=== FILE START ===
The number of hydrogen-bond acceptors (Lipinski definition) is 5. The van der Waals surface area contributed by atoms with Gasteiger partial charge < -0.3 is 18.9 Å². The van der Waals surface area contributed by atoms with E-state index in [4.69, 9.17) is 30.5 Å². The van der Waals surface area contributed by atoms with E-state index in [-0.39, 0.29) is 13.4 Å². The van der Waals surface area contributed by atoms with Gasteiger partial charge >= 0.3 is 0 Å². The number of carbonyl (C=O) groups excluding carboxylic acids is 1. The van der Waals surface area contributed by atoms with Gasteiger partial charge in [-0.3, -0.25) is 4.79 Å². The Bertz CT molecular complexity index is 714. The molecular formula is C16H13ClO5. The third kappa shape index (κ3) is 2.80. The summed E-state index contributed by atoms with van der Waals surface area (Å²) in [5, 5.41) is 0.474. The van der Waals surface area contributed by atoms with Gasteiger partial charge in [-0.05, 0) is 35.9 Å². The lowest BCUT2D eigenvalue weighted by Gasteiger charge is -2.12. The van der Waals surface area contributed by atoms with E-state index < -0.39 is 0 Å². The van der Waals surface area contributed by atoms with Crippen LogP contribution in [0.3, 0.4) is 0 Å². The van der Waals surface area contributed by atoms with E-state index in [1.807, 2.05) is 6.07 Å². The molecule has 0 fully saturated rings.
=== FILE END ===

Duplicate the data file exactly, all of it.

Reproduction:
The number of hydrogen-bond acceptors (Lipinski definition) is 5. The van der Waals surface area contributed by atoms with Gasteiger partial charge < -0.3 is 18.9 Å². The van der Waals surface area contributed by atoms with E-state index in [4.69, 9.17) is 30.5 Å². The van der Waals surface area contributed by atoms with E-state index in [-0.39, 0.29) is 13.4 Å². The van der Waals surface area contributed by atoms with Gasteiger partial charge >= 0.3 is 0 Å². The number of carbonyl (C=O) groups excluding carboxylic acids is 1. The van der Waals surface area contributed by atoms with Gasteiger partial charge in [-0.3, -0.25) is 4.79 Å². The Bertz CT molecular complexity index is 714. The molecular formula is C16H13ClO5. The third kappa shape index (κ3) is 2.80. The summed E-state index contributed by atoms with van der Waals surface area (Å²) in [5, 5.41) is 0.474. The van der Waals surface area contributed by atoms with Gasteiger partial charge in [-0.05, 0) is 35.9 Å². The lowest BCUT2D eigenvalue weighted by Gasteiger charge is -2.12. The van der Waals surface area contributed by atoms with E-state index < -0.39 is 0 Å². The van der Waals surface area contributed by atoms with Crippen LogP contribution in [0.3, 0.4) is 0 Å². The van der Waals surface area contributed by atoms with E-state index in [1.807, 2.05) is 6.07 Å². The molecule has 0 fully saturated rings.